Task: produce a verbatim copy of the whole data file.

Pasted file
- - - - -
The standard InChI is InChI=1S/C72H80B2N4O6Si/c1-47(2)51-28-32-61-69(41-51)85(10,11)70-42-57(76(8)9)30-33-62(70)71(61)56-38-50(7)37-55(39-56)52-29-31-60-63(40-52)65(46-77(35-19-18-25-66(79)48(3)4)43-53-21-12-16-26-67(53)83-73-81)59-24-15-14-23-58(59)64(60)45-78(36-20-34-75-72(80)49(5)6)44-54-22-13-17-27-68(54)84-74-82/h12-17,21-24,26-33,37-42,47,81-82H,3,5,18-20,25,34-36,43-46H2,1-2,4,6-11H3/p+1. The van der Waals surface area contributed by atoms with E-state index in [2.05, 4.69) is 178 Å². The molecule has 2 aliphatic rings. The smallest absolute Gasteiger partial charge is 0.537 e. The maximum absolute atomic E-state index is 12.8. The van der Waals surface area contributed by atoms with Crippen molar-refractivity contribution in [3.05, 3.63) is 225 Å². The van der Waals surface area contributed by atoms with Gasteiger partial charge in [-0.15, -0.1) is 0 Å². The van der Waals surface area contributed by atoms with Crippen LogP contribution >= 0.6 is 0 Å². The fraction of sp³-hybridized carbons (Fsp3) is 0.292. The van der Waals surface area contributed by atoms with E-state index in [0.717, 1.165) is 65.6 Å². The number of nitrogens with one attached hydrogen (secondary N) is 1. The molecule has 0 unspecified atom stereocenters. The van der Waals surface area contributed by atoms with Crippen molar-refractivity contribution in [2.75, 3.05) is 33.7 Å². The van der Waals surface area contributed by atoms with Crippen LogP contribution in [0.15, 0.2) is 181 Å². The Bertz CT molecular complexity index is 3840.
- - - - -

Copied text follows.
The standard InChI is InChI=1S/C72H80B2N4O6Si/c1-47(2)51-28-32-61-69(41-51)85(10,11)70-42-57(76(8)9)30-33-62(70)71(61)56-38-50(7)37-55(39-56)52-29-31-60-63(40-52)65(46-77(35-19-18-25-66(79)48(3)4)43-53-21-12-16-26-67(53)83-73-81)59-24-15-14-23-58(59)64(60)45-78(36-20-34-75-72(80)49(5)6)44-54-22-13-17-27-68(54)84-74-82/h12-17,21-24,26-33,37-42,47,81-82H,3,5,18-20,25,34-36,43-46H2,1-2,4,6-11H3/p+1. The van der Waals surface area contributed by atoms with E-state index in [2.05, 4.69) is 178 Å². The molecule has 2 aliphatic rings. The smallest absolute Gasteiger partial charge is 0.537 e. The maximum absolute atomic E-state index is 12.8. The van der Waals surface area contributed by atoms with Crippen molar-refractivity contribution in [3.05, 3.63) is 225 Å². The van der Waals surface area contributed by atoms with Gasteiger partial charge in [-0.15, -0.1) is 0 Å². The van der Waals surface area contributed by atoms with Crippen LogP contribution >= 0.6 is 0 Å². The fraction of sp³-hybridized carbons (Fsp3) is 0.292. The van der Waals surface area contributed by atoms with E-state index in [0.717, 1.165) is 65.6 Å². The number of nitrogens with one attached hydrogen (secondary N) is 1. The molecule has 0 unspecified atom stereocenters. The van der Waals surface area contributed by atoms with Crippen molar-refractivity contribution in [2.75, 3.05) is 33.7 Å². The van der Waals surface area contributed by atoms with Crippen LogP contribution in [0.15, 0.2) is 181 Å². The Bertz CT molecular complexity index is 3840.